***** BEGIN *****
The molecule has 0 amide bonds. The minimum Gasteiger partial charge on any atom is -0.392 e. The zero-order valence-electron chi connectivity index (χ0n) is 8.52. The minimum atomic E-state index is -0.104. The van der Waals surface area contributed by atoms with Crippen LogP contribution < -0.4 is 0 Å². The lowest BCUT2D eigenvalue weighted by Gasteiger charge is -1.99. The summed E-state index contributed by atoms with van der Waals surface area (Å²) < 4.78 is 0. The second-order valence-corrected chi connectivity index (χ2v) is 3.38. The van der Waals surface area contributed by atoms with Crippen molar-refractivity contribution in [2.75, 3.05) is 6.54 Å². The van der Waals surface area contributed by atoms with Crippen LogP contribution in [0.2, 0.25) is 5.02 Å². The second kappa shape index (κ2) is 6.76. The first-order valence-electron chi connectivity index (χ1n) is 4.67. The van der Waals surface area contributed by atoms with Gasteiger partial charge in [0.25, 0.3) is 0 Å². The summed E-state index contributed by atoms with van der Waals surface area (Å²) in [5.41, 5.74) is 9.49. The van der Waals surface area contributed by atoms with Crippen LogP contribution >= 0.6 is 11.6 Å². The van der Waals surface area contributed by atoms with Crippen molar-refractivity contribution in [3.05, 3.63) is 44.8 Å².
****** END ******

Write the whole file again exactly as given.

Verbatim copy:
The molecule has 0 amide bonds. The minimum Gasteiger partial charge on any atom is -0.392 e. The zero-order valence-electron chi connectivity index (χ0n) is 8.52. The minimum atomic E-state index is -0.104. The van der Waals surface area contributed by atoms with Crippen LogP contribution < -0.4 is 0 Å². The lowest BCUT2D eigenvalue weighted by Gasteiger charge is -1.99. The summed E-state index contributed by atoms with van der Waals surface area (Å²) < 4.78 is 0. The second-order valence-corrected chi connectivity index (χ2v) is 3.38. The van der Waals surface area contributed by atoms with Crippen molar-refractivity contribution in [2.75, 3.05) is 6.54 Å². The van der Waals surface area contributed by atoms with Crippen LogP contribution in [0.2, 0.25) is 5.02 Å². The second kappa shape index (κ2) is 6.76. The first-order valence-electron chi connectivity index (χ1n) is 4.67. The van der Waals surface area contributed by atoms with Gasteiger partial charge in [0.25, 0.3) is 0 Å². The summed E-state index contributed by atoms with van der Waals surface area (Å²) in [5.41, 5.74) is 9.49. The van der Waals surface area contributed by atoms with Crippen LogP contribution >= 0.6 is 11.6 Å². The van der Waals surface area contributed by atoms with Crippen molar-refractivity contribution in [3.05, 3.63) is 44.8 Å².